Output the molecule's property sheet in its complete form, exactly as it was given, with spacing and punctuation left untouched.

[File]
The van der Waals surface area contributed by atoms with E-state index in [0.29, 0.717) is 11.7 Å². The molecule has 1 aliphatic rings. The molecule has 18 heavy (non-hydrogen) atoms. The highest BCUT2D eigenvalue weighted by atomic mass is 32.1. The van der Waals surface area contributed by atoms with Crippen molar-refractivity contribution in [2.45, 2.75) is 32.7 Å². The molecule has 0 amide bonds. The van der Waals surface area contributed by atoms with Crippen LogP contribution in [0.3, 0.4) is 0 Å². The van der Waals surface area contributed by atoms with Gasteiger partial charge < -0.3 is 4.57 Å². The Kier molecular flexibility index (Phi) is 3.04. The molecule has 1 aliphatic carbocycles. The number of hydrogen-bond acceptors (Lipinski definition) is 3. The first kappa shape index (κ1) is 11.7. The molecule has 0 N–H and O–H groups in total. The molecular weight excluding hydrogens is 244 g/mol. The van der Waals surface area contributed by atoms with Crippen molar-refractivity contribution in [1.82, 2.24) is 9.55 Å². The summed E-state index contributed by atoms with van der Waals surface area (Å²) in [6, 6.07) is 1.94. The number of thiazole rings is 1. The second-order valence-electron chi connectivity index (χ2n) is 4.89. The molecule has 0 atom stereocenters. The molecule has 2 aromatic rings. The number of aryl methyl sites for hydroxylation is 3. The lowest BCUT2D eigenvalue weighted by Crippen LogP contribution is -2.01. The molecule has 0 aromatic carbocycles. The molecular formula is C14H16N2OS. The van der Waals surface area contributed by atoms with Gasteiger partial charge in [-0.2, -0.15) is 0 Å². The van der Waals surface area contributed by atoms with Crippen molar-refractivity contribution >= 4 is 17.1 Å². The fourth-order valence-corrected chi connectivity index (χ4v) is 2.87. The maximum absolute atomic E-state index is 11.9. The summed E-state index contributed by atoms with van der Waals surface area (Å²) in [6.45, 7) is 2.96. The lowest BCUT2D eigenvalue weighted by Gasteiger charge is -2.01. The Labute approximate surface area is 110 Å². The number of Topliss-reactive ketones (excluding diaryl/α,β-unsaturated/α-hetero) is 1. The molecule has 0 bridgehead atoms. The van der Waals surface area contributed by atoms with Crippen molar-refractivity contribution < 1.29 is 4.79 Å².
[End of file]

The van der Waals surface area contributed by atoms with E-state index in [0.29, 0.717) is 11.7 Å². The molecule has 1 aliphatic rings. The molecule has 18 heavy (non-hydrogen) atoms. The highest BCUT2D eigenvalue weighted by atomic mass is 32.1. The van der Waals surface area contributed by atoms with Crippen molar-refractivity contribution in [2.45, 2.75) is 32.7 Å². The molecule has 0 amide bonds. The van der Waals surface area contributed by atoms with Crippen LogP contribution in [0.3, 0.4) is 0 Å². The van der Waals surface area contributed by atoms with Gasteiger partial charge < -0.3 is 4.57 Å². The Kier molecular flexibility index (Phi) is 3.04. The molecule has 1 aliphatic carbocycles. The number of hydrogen-bond acceptors (Lipinski definition) is 3. The first kappa shape index (κ1) is 11.7. The molecule has 0 N–H and O–H groups in total. The molecular weight excluding hydrogens is 244 g/mol. The van der Waals surface area contributed by atoms with Crippen molar-refractivity contribution in [1.82, 2.24) is 9.55 Å². The summed E-state index contributed by atoms with van der Waals surface area (Å²) in [6, 6.07) is 1.94. The number of thiazole rings is 1. The second-order valence-electron chi connectivity index (χ2n) is 4.89. The molecule has 0 atom stereocenters. The molecule has 2 aromatic rings. The number of aryl methyl sites for hydroxylation is 3. The lowest BCUT2D eigenvalue weighted by Crippen LogP contribution is -2.01. The molecule has 0 aromatic carbocycles. The molecular formula is C14H16N2OS. The van der Waals surface area contributed by atoms with Gasteiger partial charge in [-0.2, -0.15) is 0 Å². The van der Waals surface area contributed by atoms with Crippen molar-refractivity contribution >= 4 is 17.1 Å². The fourth-order valence-corrected chi connectivity index (χ4v) is 2.87. The maximum absolute atomic E-state index is 11.9. The summed E-state index contributed by atoms with van der Waals surface area (Å²) in [6.45, 7) is 2.96. The lowest BCUT2D eigenvalue weighted by Gasteiger charge is -2.01. The Labute approximate surface area is 110 Å². The number of Topliss-reactive ketones (excluding diaryl/α,β-unsaturated/α-hetero) is 1. The molecule has 0 bridgehead atoms. The van der Waals surface area contributed by atoms with Crippen molar-refractivity contribution < 1.29 is 4.79 Å².